And there’s plenty for the characters to do in this tale of friendship, sex scandal, and coming-of-age at a small-town Georgia high school. Not only did Belflower ingeniously set up nuanced resonances with America’s broader civic zeitgeist, but she also penned a touching, and at times hilarious, portrait of uniquely specific 21st-century youth. Add an incisive literary dimension – the piece converses with Arthur Miller’s “The Crucible” – and “John Proctor” is, its slightly slow and explanatory start aside, pushing for a 4.0 GPA.
Marti Lyons (Studio’s “The Wolves”) directs the production, which shifts from intensity to humor to emotion on designer Luciana Stecconi’s lively class set. This classroom is where several high school students, including ‘Twilight-obsessed’ preacher daughter Beth (Miranda Rizzolo), Raelynn (Jordan Slattery), and new avid watcher Nell (Deidre Staples), start a club. of feminism. Once the gifted teacher, Mr. Smith (Dave Register), signs on as the club’s faculty sponsor, the outlook looks good for quiet discussions about intersectionality and the like. But then sensational allegations surface inside and beyond the school, coinciding not only with #MeToo, but also with the reappearance of Raelynn’s former friend, Shelby (Juliana Sass), after an absence unexplained.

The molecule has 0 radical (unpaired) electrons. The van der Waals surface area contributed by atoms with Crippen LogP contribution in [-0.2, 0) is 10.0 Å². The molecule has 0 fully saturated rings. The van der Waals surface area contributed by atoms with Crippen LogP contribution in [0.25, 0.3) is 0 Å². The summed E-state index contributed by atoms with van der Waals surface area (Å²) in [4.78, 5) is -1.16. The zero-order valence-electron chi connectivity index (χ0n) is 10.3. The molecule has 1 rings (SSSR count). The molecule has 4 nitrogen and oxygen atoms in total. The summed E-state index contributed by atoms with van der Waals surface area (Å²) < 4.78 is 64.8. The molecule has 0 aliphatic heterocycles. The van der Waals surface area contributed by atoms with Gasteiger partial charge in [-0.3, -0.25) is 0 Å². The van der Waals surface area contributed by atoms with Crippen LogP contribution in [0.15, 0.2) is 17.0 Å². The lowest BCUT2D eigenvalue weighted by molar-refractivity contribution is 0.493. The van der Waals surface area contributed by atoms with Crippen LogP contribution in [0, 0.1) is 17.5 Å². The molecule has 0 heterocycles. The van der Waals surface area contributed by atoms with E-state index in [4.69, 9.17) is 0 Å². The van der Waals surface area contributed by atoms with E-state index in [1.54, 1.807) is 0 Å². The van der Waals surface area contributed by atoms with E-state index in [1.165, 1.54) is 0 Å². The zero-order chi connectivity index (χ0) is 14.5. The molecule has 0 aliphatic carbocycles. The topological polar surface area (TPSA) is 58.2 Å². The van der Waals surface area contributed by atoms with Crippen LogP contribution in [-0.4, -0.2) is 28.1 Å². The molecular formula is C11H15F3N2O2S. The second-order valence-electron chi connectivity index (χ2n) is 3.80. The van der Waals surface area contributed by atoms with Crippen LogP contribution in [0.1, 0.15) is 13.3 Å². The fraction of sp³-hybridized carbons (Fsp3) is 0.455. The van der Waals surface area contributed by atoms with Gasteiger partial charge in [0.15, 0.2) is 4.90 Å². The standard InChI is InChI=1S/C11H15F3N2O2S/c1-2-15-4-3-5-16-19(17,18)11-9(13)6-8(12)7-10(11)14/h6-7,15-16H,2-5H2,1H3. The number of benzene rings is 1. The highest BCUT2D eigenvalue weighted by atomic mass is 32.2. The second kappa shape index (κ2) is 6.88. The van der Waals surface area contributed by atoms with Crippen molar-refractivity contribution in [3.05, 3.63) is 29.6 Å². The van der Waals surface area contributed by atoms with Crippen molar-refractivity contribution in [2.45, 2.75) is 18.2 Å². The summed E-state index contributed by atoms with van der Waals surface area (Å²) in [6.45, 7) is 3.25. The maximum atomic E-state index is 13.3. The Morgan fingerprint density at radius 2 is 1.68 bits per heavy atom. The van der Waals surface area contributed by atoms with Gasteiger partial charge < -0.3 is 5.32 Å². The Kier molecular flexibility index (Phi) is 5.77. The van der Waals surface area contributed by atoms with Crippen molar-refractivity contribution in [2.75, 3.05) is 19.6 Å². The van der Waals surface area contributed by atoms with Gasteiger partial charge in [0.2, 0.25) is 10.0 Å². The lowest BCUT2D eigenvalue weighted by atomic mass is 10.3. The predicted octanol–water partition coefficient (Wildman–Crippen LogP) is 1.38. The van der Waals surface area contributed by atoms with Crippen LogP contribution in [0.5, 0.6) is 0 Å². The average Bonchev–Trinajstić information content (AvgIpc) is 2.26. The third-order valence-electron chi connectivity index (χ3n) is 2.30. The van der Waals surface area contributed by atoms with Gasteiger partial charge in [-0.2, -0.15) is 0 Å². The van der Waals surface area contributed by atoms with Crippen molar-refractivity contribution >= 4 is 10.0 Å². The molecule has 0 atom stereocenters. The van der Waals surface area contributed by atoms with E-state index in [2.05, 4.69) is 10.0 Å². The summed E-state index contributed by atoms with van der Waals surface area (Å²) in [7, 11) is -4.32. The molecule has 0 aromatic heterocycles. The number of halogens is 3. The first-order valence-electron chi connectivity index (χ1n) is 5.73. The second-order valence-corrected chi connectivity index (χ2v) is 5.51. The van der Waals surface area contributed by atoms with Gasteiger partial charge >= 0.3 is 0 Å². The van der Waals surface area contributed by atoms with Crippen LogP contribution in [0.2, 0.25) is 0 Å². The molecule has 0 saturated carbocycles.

In just one example of the ensemble’s uniformly knockout acting, Sass outplays the troubled Shelby – now hard-eyed, now vulnerable, occasionally rocking on her heels as she nervously twists the straps of her backpack, always brilliantly idiosyncratic. “I really got into the ocean,” Shelby said at one point, during a Slurpee. “It makes me feel better about my life knowing that there are fish with teeth on the outside of their heads.”
All the cast capitalize on Belflower’s flair to chart changing personalities as well as relationships. A sweet and awkward study session in which Nell and her classmate Mason (Ignacio Diaz-Silverio) discuss “The Crucible” is a good example.
“The Crucible” is of course the classic that depicts flawed truth-teller John Proctor’s opposition to the Salem witch trials (a crisis that follows an underground dance party in the woods). Belflower’s one-tier play responds to Miller’s play, reimagining and recontextualizing it through a contemporary awareness of toxic masculinity, sexual abuse and harassment, and structural inequality of power.
It’s not understating the many other accomplishments of this play to say that after watching it, you’ll never see “The Crucible” the same way again.
John Proctor is the villain, by Kimberly Belflower. Directed by Marti Lyons; costume design, Moyenda Kulemeka; lighting, Jesse Belsky; sound, Kathy Ruvuna; accessories, Deb Thomas; intimacy and combat choreographer, Chelsea Pace. With Lida Maria Benson, Zachary Keller and Resa Mishina. About 2 hours 20 minutes. $45 to $110. Through June 5 at the Studio Theater, 1501 14th St. NW. 202-332-3300. studiotheatre.org.